Stepping up PWM to 28v and very low current

Hi all, got a potentially easy question (I hope!). I am using Arduinos on my homebuilt flight simulator....currently I'm using one to read a rotary switch on a weather radar, another to read the frequency setting and drive a light on a real transponder (a common aircraft radio). I also am driving a real flap indicator gauge, a vertical speed indicator (easy servo instrument), and a temperature gauge....I gotta say I am loving these boards, any of the "off the shelf" flight simulation solutions couldn't do nearly as much and would cost 10x the price!!!!

Anyways, I have a slightly new challenge. I have a fuel quantity indicator that, despite 12+ pins in the back, appears to be a simple D'Arsonval meter. Varying the voltage on one of the pins moves the needle. Trouble is, it takes about 28v for maximum deflection.

I've been using the Arduino's PWM for running similar analog instruments. So, what I need is a simple circuit to step the Arduino's 5v PWM output to 28v. I did some reading about FETs and other things that seemed to be geared to heavy loads, but I'm thinking that's all overkill since the load from this meter will be almost nothing. I just need to step up the Arduino's output. Is there a simple and safe way to do this without a complex circuit?

One thought I had was using transistors to switch the meter to a 28v source, I just don't know if a transistor would switch fast enough to keep up with the Arduino's PWM. Bad idea?



I think the right way to do it would be a DC/DC converter to get the 28v supply and a small transistor switch to PWM the 28v.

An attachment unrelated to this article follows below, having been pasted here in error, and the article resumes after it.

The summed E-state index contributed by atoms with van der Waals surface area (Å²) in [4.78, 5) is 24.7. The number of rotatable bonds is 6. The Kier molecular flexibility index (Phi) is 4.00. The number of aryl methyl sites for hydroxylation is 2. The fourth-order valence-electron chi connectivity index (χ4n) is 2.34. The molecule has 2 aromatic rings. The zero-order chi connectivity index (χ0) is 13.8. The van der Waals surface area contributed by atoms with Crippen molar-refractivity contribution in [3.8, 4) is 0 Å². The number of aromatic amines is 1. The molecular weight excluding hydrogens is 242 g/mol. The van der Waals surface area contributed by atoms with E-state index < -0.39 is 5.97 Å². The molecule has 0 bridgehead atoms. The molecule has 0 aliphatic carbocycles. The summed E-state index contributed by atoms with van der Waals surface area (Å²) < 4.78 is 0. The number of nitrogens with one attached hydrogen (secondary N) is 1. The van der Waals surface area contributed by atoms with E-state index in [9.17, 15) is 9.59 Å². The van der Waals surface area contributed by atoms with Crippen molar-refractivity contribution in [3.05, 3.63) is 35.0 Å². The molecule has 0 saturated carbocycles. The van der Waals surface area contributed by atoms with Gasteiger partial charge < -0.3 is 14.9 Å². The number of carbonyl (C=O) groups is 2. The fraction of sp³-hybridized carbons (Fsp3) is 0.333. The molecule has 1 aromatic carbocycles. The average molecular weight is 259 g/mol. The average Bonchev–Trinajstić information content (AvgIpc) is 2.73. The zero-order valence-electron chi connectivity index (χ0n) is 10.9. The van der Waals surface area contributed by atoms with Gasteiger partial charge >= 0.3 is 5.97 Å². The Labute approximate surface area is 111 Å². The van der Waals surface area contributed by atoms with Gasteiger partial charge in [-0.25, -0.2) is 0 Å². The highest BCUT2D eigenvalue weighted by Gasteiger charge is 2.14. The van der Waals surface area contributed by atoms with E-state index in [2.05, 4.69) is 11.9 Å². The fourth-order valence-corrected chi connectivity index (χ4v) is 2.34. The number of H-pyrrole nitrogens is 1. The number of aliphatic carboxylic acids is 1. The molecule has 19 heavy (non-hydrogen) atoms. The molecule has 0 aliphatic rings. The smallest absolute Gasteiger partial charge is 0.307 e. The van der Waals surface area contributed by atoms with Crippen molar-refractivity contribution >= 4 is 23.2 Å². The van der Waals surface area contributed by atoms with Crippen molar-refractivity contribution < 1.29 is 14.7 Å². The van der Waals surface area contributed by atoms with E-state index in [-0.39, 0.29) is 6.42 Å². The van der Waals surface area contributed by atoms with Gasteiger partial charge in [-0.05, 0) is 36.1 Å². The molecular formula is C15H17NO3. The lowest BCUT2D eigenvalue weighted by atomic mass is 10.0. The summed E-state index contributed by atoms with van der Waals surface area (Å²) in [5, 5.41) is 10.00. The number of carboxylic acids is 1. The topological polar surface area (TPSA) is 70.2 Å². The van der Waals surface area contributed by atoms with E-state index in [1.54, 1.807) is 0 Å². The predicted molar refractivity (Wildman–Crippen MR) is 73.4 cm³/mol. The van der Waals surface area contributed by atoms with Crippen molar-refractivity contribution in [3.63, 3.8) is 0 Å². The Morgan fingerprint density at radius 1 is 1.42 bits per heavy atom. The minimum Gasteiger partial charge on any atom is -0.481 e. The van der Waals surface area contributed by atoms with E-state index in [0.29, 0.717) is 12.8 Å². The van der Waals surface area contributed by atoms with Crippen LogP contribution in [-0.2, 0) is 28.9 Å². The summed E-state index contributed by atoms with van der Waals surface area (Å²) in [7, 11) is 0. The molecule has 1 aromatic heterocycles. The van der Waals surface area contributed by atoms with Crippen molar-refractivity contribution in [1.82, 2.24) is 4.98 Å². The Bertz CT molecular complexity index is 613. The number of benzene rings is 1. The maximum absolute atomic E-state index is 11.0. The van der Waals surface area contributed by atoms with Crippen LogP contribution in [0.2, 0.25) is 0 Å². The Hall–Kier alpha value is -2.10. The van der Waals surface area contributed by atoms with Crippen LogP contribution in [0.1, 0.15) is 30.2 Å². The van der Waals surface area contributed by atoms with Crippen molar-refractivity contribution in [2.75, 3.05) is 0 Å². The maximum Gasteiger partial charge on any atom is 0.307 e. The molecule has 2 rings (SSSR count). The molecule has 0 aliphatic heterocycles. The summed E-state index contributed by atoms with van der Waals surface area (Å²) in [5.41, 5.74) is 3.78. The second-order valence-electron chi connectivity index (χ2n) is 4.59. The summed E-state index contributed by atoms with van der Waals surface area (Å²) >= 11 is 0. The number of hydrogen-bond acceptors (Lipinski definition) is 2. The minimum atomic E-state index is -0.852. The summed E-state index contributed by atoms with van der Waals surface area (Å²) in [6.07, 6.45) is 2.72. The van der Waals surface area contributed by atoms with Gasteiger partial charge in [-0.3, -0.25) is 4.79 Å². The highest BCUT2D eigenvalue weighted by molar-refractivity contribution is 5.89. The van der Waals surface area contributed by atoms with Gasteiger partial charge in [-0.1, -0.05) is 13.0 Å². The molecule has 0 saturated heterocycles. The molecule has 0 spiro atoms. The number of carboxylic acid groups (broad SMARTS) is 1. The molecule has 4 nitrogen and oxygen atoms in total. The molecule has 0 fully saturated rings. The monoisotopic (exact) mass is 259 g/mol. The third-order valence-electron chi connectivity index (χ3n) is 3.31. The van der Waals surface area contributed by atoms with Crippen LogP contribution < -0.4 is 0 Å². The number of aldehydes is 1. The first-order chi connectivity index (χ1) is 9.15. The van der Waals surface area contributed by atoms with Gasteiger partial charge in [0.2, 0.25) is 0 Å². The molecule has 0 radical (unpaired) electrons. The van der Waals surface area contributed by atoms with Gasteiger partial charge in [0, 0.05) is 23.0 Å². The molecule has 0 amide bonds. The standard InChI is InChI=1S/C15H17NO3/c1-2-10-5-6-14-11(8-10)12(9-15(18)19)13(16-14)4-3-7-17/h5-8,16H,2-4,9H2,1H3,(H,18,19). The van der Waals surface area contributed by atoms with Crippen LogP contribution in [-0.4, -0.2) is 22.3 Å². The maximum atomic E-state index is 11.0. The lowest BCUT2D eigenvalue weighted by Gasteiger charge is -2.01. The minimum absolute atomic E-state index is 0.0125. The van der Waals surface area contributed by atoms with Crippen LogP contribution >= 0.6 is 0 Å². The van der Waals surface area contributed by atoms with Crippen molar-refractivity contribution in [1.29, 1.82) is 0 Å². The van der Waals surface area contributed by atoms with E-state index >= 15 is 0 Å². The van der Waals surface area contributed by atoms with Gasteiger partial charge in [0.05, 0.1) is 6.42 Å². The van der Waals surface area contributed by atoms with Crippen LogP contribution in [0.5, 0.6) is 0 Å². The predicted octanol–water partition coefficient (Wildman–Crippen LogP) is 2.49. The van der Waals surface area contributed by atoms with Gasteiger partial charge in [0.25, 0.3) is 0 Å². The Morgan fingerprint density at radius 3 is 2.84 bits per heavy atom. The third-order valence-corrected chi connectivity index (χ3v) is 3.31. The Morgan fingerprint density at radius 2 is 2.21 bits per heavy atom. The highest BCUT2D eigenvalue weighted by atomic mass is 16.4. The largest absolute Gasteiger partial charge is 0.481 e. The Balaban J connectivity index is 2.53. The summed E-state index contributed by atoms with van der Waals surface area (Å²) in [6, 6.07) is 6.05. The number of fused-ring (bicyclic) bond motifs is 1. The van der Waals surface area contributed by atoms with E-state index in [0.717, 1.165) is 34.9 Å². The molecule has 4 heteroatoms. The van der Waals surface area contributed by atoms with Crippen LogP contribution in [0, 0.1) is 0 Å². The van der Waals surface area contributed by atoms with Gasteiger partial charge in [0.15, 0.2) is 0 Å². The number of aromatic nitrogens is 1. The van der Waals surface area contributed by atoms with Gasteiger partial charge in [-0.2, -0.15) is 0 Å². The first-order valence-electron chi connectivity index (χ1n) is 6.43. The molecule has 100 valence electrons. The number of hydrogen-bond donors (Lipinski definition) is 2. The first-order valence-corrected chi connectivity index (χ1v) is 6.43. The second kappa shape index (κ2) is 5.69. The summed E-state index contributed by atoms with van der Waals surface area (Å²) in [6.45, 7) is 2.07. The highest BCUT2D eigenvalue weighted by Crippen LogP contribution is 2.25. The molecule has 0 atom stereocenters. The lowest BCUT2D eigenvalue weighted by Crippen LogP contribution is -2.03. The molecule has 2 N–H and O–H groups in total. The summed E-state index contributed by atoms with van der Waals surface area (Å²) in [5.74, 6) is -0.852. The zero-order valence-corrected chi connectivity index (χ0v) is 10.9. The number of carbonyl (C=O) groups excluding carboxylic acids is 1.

Boost regulator Logic level, N-channel, Low Rds mosfet - will keep up with the Arduino just fine.

The solution I would use depends on the resistance of the meter. If it is high enough, then I would use this circuit.

Does the meter have a cover that can be removed? There is probably a series resistor inside, and you could reduce the value of that resistor to make it compatible with 5V.

What you first need to do is determine what current is needed for max deflection. If it is a darsonval meter the voltage will be of secondary concern as they are current measuring devices. Better to get a potentiometer or 2 (start with a high value one...) and a good ammeter (or milli-ammeter) and see what the device really wants. A transistor tied to a PWM output and possibly a resistor to limit the max current would be a good place to start. If you are using other aircraft devices I would think that you may already be using some thing that is using 24-28V.

Perhaps a programmable constant-current boost LED driver chip might work if the current is in the 10–100mA range? Just an odd thought (I’ve been experimenting with LED drivers today you see, everything looks like an LED!)